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Green Future! India’s First Indigenous Hydrogen Fuel Cell Bus Unveiled In Maharashtra’s Pune


Union minister of state for science and technology Dr Jitendra Singh unveiled India’s first indigenous hydrogen fuel bus developed by CSIR and KPIT ltd. At the event, the minister said that the initiative would boost PM Modi’s ‘hydrogen vision”, targeting to make India self-reliant to meet clean energy goals and create employment in the sector.

He said that if a diesel bus is compared to a hydrogen bus, it typically emits 100 tons of co2 per annum on long-distance routes, and there are millions of buses across the country, reports The Times of India. Also, a hydrogen fuel cell truck’s operational cost is competitively lower than diesel buses which could bring about revolutionary changes across the nation.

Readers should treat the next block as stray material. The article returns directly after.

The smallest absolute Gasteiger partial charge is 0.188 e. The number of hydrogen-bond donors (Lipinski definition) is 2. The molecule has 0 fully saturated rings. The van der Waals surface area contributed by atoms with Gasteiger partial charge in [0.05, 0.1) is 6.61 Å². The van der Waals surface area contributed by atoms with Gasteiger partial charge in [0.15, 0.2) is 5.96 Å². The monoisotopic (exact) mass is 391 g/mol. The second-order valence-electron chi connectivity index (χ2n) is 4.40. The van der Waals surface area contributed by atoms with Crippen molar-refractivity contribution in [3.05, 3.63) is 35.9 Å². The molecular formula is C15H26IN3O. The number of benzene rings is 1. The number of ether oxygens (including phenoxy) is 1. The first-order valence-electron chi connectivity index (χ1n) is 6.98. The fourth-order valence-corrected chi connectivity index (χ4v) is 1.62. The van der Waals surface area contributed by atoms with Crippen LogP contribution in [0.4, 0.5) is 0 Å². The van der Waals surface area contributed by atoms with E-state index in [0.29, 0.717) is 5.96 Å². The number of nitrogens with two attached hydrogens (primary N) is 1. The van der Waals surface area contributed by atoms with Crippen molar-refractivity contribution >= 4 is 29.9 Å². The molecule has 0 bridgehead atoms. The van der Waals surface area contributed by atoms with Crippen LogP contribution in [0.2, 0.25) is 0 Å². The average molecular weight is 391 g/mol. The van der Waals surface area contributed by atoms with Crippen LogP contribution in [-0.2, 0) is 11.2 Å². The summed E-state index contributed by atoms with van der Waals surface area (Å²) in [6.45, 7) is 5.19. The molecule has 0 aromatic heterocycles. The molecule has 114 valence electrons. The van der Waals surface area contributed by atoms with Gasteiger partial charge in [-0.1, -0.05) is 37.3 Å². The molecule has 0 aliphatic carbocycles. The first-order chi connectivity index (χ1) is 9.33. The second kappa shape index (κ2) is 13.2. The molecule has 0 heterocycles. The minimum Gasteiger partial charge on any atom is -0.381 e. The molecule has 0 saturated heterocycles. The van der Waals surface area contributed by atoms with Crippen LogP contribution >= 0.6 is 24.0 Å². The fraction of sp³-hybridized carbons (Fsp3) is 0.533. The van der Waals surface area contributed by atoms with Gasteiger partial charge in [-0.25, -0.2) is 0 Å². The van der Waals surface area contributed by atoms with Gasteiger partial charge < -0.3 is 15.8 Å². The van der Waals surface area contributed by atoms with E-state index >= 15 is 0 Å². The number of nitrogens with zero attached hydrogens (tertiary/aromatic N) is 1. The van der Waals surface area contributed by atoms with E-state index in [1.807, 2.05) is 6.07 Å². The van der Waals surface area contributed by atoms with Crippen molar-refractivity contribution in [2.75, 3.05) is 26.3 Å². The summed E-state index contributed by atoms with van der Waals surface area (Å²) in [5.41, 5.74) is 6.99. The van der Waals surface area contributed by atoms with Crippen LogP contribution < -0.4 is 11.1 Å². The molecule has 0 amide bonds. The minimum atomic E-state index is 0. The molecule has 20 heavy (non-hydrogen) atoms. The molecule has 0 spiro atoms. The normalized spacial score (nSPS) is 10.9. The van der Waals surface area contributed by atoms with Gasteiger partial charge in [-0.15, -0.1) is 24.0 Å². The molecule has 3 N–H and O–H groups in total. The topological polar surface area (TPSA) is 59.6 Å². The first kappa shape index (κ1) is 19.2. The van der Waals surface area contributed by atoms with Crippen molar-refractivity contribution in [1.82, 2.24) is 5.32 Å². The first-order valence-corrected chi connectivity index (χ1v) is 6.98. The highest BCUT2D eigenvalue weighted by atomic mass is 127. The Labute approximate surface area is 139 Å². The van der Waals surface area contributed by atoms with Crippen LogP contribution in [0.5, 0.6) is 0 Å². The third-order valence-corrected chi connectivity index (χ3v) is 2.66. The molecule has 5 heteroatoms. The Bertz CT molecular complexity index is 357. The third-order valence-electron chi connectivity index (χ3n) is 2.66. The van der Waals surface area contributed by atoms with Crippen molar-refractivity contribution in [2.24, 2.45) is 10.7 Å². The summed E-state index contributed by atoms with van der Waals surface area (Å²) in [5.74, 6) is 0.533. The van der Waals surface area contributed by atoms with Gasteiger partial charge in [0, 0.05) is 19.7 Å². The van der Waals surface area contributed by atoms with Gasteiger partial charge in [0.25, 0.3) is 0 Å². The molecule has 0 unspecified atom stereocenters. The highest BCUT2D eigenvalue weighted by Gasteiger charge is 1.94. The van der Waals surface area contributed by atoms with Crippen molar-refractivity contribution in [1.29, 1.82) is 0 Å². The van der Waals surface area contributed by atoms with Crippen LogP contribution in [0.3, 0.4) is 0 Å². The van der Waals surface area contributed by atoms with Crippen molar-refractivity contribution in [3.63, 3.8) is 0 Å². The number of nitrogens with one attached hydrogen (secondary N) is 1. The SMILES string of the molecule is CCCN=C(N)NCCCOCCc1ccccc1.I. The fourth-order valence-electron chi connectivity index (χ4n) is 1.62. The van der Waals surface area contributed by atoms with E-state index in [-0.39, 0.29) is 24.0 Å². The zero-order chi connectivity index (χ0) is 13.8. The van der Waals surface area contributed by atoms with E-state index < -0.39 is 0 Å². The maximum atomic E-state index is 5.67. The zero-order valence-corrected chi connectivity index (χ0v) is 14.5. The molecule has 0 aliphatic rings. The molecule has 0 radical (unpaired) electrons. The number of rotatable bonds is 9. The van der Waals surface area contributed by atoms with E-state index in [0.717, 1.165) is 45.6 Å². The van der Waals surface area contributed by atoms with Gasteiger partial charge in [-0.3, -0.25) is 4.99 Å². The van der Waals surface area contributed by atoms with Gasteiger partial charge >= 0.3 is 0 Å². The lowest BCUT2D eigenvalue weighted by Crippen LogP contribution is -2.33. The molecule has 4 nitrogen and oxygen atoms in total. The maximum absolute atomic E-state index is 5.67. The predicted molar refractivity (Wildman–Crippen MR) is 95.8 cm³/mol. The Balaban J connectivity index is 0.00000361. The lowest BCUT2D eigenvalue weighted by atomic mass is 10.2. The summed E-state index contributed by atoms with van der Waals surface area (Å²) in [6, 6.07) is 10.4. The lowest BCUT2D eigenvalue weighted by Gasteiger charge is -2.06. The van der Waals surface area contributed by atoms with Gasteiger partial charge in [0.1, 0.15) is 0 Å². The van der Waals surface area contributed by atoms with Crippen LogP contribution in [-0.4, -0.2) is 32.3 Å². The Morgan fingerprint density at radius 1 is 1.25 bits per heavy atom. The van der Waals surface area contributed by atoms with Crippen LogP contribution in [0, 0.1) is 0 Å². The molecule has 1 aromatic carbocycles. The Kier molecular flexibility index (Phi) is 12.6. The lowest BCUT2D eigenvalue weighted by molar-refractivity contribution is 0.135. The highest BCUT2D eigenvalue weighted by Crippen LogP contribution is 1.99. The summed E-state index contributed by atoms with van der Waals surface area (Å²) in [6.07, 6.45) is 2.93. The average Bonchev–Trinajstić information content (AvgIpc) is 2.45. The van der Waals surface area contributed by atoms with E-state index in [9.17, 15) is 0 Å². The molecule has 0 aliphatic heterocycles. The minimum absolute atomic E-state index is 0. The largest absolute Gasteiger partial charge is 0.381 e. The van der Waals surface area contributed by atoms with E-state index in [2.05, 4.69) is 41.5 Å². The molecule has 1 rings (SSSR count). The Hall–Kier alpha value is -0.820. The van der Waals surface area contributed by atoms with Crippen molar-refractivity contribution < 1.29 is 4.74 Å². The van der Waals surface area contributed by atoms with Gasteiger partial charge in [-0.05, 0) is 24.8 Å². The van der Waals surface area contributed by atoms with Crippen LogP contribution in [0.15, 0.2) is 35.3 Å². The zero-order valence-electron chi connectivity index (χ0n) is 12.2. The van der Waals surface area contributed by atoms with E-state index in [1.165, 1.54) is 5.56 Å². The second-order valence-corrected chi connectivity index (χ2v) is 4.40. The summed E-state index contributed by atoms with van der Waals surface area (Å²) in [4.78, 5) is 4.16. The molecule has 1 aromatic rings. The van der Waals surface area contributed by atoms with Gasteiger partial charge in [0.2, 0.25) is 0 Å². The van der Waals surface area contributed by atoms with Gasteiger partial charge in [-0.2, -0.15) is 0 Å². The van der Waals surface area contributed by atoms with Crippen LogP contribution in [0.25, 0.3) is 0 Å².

What Is A Hydrogen Fuel Cell

The hydrogen fuel cell uses hydrogen and air to generate electricity, producing only heat and water as tailpipe emissions. The reaction occurs across an electrochemical cell similar to a conventional battery cell, causing energy engines used to propel the vehicle forward.

Fuel cells work similarly to conventional batteries found in electric vehicles, but they do not run out of charge as they don’t need to be recharged regularly with electricity. Their function is as long as there is a hydrogen supply.

Advantages Of Hydrogen Fuel Cell

The primary advantage of hydrogen fuel cell electric vehicles (FCEV) is that they produce zero tailpipe emissions and only emit water vapour and warm air. Another advantage is that they are more efficient than internal combustion engine vehicles since the refuelling time makes them more practical than battery-powered electric vehicles for public transportation purposes.

The hydrogen fuel-powered vehicle can be refilled in a few minutes, nearly as fast as fossil fuel can fill an internal combustion engine. Even with the fastest charging technologies, charging a battery-powered electric bus could take hours.

Also Read: Who Was Anna Mani? All You Need To Know About India’s ‘Weather Woman’





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